The Gemora in Shabbos [88a] relates that when Moshe Rabbeinu went up to Heaven, the angels were very taken aback. They questioned Hashem, “Ma l’ylud isha beineinu – What is a human, son of a woman, doing amongst us?” Hashem answered them, He has come to take the Torah down to earth. This really threw the angels into a tizzy. Aghast, they commented to Hashem in consternation, “T’na h’osah baShomayim – Let your splendor (the Torah) remain in the Heavens.” Why would you want to place the Torah in the relatively spiritual wasteland of earth? Hashem told Moshe, “He’chezir lohem teshuva – Give them an answer.”
The late Belzer Rebbe, the great Rav Issachar Dov m’Belz, Zt”l, Zy”a, gives a fabulous explanation to this Gemora. The malochim, angels, asked in wonderment why Hashem would want to risk sending the Holy Torah to an environment of so much promiscuity, frivolity, and selfishness. Hashem hinted to Moshe Rabbeinu the key answer. Tell them about teshuva! (The word teshuva has a double meaning, to answer and repentance.) Explain to them, said Hashem, that the primary thrust of the Torah is to teach people how to change, how to better themselves. This is lost on the angels for they cannot sin since they have no free will, nor can they improve for they are unwavering in their mission like a nuclear clock which doesn’t miss a second. Therefore, the Torah had to be given to mortal man for it is he who needs this great Syllabus on how to improve and take the 613 steps towards shleimus, perfection.
With this concept, we can understand a famous Medrash taught to us by the miracle at the Red Sea. When the 9 million Egyptians were drowning and the 3 million Jews were passing miraculously through, the celestial angels asked Hashem in wonderment: We don’t understand why the Egyptians are drowning and the Jews are being saved. “Halalu ovdei avoda zara, v’halalu ovdei avoda zara – Both are idolatrous” (for we know that in Egypt, the Jews practiced Egyptian idolatry and sank to the 49th degree of tumah, defilment). The difficulty with this Medrash is that the Jews changed. They brought the korban Pesach, they circumcised themselves. What exactly was the angels’ surprise? The answer, I believe, is that the angels cannot understand the concept of change for the idea of switching tracks and improvement of self is foreign to them.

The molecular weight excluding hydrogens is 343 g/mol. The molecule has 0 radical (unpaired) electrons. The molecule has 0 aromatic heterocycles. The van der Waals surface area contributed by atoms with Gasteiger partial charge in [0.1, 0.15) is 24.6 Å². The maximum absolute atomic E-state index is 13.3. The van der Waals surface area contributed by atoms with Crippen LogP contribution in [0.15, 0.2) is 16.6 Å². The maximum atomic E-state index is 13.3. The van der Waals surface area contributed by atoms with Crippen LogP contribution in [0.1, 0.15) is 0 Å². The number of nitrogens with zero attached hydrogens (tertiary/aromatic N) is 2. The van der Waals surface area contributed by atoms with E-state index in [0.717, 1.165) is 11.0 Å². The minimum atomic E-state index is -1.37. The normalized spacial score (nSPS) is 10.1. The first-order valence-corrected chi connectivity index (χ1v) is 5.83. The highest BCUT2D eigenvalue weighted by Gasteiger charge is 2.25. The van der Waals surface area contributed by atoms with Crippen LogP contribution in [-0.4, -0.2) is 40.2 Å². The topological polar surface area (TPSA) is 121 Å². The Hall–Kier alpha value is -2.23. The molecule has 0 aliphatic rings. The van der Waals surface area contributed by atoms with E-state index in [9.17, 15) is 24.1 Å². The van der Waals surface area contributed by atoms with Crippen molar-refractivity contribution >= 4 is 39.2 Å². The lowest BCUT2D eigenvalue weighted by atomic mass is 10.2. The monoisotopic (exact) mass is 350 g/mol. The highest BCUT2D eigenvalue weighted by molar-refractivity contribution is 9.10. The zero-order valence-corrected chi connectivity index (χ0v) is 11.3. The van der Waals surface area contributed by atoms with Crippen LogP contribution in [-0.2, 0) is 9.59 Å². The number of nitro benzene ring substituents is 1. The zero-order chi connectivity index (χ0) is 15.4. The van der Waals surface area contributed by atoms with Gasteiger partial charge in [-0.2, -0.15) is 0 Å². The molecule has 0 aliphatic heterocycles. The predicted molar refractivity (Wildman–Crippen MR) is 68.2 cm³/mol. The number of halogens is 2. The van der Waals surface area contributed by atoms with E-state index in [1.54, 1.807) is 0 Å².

We have here an extremely fundamental life lesson. Since the entire Torah was given to teach change, to be a ben Torah or a bas Torah, we must be vigorous about always trying to improve and better ourselves. Here’s a telling drill to practice when you have some time for spiritual meditation. Imagine that a five-year younger you would be allowed to visit you in the present. What would that younger version think of you? Besides the dismay at the bulging waistline, the extra gray hairs, what else would he see? Would he be proud of your accomplishments being a more learned person, a more charitable person, a kinder person, a more tolerant person, or would it sadly be same ole, same ole. You could try this exercise another way. Look at yourself in the mirror and ask yourself if you’re a better spouse, parent or child than you were last year.
Change is not something that is reserved for Elul. Every night before going to sleep, we are supposed to make a chashbon hanefesh, a personal accounting, to see what we did wrong or not well enough and try to do better. This is the reason why the Torah was given to us and not to the angels. May it be the will of Hashem that we have the strength to improve and the wisdom to improve and in that merit may Hashem bless us with long life, good health and everything wonderful.
Sheldon Zeitlin takes dictation of, and edits, Rabbi Weiss’s articles.
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